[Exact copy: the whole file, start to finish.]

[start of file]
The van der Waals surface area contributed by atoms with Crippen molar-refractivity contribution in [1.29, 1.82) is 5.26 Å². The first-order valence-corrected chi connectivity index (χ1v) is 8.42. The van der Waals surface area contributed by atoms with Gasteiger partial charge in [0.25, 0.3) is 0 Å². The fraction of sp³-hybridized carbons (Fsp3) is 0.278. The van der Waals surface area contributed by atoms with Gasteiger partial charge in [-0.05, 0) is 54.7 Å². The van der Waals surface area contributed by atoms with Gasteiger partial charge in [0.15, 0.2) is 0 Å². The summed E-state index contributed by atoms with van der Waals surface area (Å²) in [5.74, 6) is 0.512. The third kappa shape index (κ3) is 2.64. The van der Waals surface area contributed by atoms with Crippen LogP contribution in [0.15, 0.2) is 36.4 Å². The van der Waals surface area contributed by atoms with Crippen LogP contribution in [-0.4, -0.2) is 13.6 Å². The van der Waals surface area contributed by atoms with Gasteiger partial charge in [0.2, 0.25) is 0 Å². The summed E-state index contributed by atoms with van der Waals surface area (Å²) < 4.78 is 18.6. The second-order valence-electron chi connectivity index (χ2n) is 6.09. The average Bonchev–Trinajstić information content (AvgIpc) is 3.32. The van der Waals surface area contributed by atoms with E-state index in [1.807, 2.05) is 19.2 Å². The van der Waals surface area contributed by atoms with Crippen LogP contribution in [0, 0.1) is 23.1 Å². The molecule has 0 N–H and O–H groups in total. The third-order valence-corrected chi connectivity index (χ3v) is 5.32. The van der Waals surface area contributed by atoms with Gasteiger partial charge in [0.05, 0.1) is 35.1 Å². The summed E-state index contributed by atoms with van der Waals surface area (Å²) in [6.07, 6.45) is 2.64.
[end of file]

The van der Waals surface area contributed by atoms with Crippen molar-refractivity contribution in [1.29, 1.82) is 5.26 Å². The first-order valence-corrected chi connectivity index (χ1v) is 8.42. The van der Waals surface area contributed by atoms with Gasteiger partial charge in [0.25, 0.3) is 0 Å². The fraction of sp³-hybridized carbons (Fsp3) is 0.278. The van der Waals surface area contributed by atoms with Gasteiger partial charge in [-0.05, 0) is 54.7 Å². The van der Waals surface area contributed by atoms with Gasteiger partial charge in [0.15, 0.2) is 0 Å². The summed E-state index contributed by atoms with van der Waals surface area (Å²) in [5.74, 6) is 0.512. The third kappa shape index (κ3) is 2.64. The van der Waals surface area contributed by atoms with Crippen LogP contribution in [0.15, 0.2) is 36.4 Å². The van der Waals surface area contributed by atoms with Crippen LogP contribution in [-0.4, -0.2) is 13.6 Å². The van der Waals surface area contributed by atoms with Gasteiger partial charge in [0.2, 0.25) is 0 Å². The summed E-state index contributed by atoms with van der Waals surface area (Å²) < 4.78 is 18.6. The second-order valence-electron chi connectivity index (χ2n) is 6.09. The average Bonchev–Trinajstić information content (AvgIpc) is 3.32. The van der Waals surface area contributed by atoms with E-state index in [1.807, 2.05) is 19.2 Å². The van der Waals surface area contributed by atoms with Crippen LogP contribution in [0, 0.1) is 23.1 Å². The molecule has 0 N–H and O–H groups in total. The third-order valence-corrected chi connectivity index (χ3v) is 5.32. The van der Waals surface area contributed by atoms with Gasteiger partial charge in [0.05, 0.1) is 35.1 Å². The summed E-state index contributed by atoms with van der Waals surface area (Å²) in [6.07, 6.45) is 2.64.